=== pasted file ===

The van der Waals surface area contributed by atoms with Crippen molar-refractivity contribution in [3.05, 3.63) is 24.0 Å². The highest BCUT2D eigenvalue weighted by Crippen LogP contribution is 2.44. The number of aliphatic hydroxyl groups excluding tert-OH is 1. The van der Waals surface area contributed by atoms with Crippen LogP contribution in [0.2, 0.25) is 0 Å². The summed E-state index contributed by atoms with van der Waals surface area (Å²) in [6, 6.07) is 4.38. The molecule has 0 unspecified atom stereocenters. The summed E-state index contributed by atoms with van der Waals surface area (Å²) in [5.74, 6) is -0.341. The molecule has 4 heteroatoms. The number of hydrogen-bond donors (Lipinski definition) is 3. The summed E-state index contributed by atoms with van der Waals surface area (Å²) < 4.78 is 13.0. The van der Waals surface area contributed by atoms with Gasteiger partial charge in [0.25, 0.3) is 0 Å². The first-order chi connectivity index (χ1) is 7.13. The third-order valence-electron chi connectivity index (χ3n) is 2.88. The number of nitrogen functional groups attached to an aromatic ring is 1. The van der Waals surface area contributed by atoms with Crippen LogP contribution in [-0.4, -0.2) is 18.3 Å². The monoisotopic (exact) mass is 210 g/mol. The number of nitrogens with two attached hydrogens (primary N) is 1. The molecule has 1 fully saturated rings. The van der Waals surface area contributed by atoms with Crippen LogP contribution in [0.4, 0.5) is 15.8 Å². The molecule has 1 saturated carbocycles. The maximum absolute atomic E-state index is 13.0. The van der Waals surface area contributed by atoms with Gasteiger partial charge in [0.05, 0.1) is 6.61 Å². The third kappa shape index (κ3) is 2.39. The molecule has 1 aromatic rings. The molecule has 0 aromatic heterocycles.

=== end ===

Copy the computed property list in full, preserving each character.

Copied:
The van der Waals surface area contributed by atoms with Crippen molar-refractivity contribution in [3.05, 3.63) is 24.0 Å². The highest BCUT2D eigenvalue weighted by Crippen LogP contribution is 2.44. The number of aliphatic hydroxyl groups excluding tert-OH is 1. The van der Waals surface area contributed by atoms with Crippen LogP contribution in [0.2, 0.25) is 0 Å². The summed E-state index contributed by atoms with van der Waals surface area (Å²) in [6, 6.07) is 4.38. The molecule has 0 unspecified atom stereocenters. The summed E-state index contributed by atoms with van der Waals surface area (Å²) in [5.74, 6) is -0.341. The molecule has 4 heteroatoms. The number of hydrogen-bond donors (Lipinski definition) is 3. The summed E-state index contributed by atoms with van der Waals surface area (Å²) < 4.78 is 13.0. The van der Waals surface area contributed by atoms with Gasteiger partial charge in [0.25, 0.3) is 0 Å². The first-order chi connectivity index (χ1) is 7.13. The third-order valence-electron chi connectivity index (χ3n) is 2.88. The number of nitrogen functional groups attached to an aromatic ring is 1. The van der Waals surface area contributed by atoms with Crippen LogP contribution in [-0.4, -0.2) is 18.3 Å². The monoisotopic (exact) mass is 210 g/mol. The number of nitrogens with two attached hydrogens (primary N) is 1. The molecule has 1 fully saturated rings. The van der Waals surface area contributed by atoms with Crippen LogP contribution in [0.4, 0.5) is 15.8 Å². The molecule has 1 saturated carbocycles. The maximum absolute atomic E-state index is 13.0. The van der Waals surface area contributed by atoms with Gasteiger partial charge in [0.05, 0.1) is 6.61 Å². The third kappa shape index (κ3) is 2.39. The molecule has 1 aromatic rings. The molecule has 0 aromatic heterocycles.